It’s a pretty good formula.  It doesn’t go off immediately, but must wait for the chemical reaction within to take its course, and then to seep out of the bottle, slowly at first, a forgivable whiff, and then stronger and stronger and more embarrassing, until it becomes positively ridiculous.

The row of old men begin to look uneasy, and then mortified, and then disgusted, and then the nearest ones leap out of their seats blurting cusswords that they would’ve punished in the boys, and then they all back away as the smell starts to reach the student tables, where teenagers react with far less decorum, scrambling to escape, laughing and cursing.  And Jake and Don and I don’t even try to keep from laughing, ourselves.

But then one small boy falls, choking, to the floor before he can get away. The three of us swoop in on him and whisk him outside, where Don administers artificial respiration till the kid gags and then gasps in the chill night air.  Jake and I help him to sit up where he can wheeze more easily.  By then the school nurse has run out to join us, shoving an epi-pen into the child’s arm.  He gives us a look that I won’t soon forget.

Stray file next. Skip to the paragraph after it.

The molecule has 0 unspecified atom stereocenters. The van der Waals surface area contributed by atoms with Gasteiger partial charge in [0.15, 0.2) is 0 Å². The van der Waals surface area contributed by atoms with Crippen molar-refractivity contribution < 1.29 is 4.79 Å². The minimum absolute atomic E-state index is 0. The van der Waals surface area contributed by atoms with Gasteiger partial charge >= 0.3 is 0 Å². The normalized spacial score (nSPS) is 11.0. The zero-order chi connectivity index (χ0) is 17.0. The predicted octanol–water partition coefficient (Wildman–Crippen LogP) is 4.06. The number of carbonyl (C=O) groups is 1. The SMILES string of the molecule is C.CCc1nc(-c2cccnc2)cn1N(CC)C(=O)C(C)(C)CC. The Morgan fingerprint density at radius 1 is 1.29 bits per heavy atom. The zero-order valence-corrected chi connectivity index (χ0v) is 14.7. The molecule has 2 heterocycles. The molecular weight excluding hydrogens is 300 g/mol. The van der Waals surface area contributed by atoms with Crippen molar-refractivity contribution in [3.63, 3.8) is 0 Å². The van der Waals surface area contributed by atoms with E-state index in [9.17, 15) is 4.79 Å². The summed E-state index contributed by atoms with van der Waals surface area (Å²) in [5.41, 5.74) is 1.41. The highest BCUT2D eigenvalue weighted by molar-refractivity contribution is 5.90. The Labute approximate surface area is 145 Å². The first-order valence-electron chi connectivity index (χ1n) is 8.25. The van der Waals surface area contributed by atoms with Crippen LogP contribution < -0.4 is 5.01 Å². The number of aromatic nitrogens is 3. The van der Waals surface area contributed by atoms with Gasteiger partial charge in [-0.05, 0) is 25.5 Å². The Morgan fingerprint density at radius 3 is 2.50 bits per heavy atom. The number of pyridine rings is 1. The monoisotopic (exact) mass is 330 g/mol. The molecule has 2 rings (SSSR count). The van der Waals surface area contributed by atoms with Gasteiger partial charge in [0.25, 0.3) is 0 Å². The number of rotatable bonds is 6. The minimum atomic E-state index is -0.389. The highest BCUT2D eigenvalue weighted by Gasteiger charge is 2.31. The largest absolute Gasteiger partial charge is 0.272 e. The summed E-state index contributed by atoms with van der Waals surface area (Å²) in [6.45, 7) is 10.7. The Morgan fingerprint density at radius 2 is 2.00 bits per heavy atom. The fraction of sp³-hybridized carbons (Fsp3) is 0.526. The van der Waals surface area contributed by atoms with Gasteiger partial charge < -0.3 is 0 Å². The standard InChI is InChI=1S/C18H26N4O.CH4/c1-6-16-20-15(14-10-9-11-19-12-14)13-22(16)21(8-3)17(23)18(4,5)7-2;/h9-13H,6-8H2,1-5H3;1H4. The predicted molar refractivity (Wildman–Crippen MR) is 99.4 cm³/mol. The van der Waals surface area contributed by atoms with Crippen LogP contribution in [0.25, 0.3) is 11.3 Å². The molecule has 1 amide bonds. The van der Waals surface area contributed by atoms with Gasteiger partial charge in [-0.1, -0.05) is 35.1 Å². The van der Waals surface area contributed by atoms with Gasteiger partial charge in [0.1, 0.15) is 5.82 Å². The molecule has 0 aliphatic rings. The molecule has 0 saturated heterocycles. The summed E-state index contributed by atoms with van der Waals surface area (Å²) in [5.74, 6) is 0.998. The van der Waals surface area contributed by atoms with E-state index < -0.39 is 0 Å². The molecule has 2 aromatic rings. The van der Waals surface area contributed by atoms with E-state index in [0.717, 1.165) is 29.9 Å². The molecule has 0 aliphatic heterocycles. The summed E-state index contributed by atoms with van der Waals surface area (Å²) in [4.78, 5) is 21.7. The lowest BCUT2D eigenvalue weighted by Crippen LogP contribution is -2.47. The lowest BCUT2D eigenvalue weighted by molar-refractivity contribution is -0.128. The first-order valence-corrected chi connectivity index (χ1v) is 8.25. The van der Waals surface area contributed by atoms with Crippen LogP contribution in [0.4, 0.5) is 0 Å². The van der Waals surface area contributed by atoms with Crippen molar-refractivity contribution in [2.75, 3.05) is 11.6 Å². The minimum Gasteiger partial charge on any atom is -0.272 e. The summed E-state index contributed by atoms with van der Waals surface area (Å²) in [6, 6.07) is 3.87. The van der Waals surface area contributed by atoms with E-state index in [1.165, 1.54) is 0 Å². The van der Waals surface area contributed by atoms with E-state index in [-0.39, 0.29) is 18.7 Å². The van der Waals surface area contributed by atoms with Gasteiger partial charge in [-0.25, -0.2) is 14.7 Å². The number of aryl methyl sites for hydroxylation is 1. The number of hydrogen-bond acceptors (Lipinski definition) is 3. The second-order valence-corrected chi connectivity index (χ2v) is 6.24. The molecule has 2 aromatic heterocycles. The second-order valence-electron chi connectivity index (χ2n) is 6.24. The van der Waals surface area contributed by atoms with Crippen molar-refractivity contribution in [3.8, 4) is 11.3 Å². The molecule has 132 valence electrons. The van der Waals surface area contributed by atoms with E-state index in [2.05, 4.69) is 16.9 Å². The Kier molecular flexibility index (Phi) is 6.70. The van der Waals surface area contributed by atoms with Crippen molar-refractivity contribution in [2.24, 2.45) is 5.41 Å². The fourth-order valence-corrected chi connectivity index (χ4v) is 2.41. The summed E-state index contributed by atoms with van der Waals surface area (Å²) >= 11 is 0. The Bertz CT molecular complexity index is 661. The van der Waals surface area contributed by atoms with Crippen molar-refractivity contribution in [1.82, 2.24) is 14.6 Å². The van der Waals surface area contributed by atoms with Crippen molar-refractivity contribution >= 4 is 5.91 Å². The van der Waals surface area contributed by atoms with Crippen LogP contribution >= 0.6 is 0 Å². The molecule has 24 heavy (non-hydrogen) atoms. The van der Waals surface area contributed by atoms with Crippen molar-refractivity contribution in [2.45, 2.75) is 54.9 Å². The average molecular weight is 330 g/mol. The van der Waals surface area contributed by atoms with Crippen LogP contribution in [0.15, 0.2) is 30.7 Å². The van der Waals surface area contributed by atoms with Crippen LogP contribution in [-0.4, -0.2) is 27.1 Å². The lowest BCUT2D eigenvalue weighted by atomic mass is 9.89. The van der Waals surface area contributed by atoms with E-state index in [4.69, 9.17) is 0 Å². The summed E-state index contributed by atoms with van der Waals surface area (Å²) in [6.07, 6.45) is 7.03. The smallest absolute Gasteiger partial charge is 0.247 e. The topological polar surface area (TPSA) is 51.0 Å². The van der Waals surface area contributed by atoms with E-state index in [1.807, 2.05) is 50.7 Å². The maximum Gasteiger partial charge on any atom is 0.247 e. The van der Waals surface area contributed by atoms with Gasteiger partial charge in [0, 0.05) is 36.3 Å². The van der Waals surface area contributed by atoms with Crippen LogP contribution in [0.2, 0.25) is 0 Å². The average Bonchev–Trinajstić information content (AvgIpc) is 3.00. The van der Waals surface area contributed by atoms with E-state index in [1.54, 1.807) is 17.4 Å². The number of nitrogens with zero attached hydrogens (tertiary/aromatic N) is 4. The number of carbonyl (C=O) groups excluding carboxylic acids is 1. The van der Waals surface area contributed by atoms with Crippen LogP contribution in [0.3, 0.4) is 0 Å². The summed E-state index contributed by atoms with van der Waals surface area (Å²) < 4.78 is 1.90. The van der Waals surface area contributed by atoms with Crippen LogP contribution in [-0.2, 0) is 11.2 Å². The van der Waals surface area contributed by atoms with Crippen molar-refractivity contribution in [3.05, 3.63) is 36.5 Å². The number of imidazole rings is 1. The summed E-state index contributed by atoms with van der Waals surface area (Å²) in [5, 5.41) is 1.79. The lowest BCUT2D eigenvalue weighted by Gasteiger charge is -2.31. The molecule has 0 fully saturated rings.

Don protests, “I had no idea that the fumes could do that!  Honestly!”

The nurse says, “Then you shouldn’t have messed around with what you didn’t understand.  He’s not the only student with asthma, in fact, just the one who happened to sit closest.”

“Yessir,” Don says, his eyes downcast.   And none of us have to fake how ashamed we feel.

At that point the Headmaster sweeps out to us, his robes rippling in the wind.  He points to each of us.  “Randall and Jaquar, I saw you pass that bottle.  Donald, as the one with the highest chemistry score in the school, I know you must have concocted that mess.  Do not imagine that any of you will enjoy a weekend off—report to my office first thing Saturday morning, for detention.”  All exactly as planned, but I feel the role all too acutely.

“Donald” carries the boy to the infirmary, propped upon his shoulder, with the nurse in the lead.  The Headmaster goes into the vestibule, waiting with the students while the help, out of sight, set up dinner in the student-hall till the cafeteria can air out.  When we’re alone Jake asks me, “Notice something odd?”

“No, what?”

“Nobody ran to that child’s aid except for us.  Not even the nurse, till we went first”)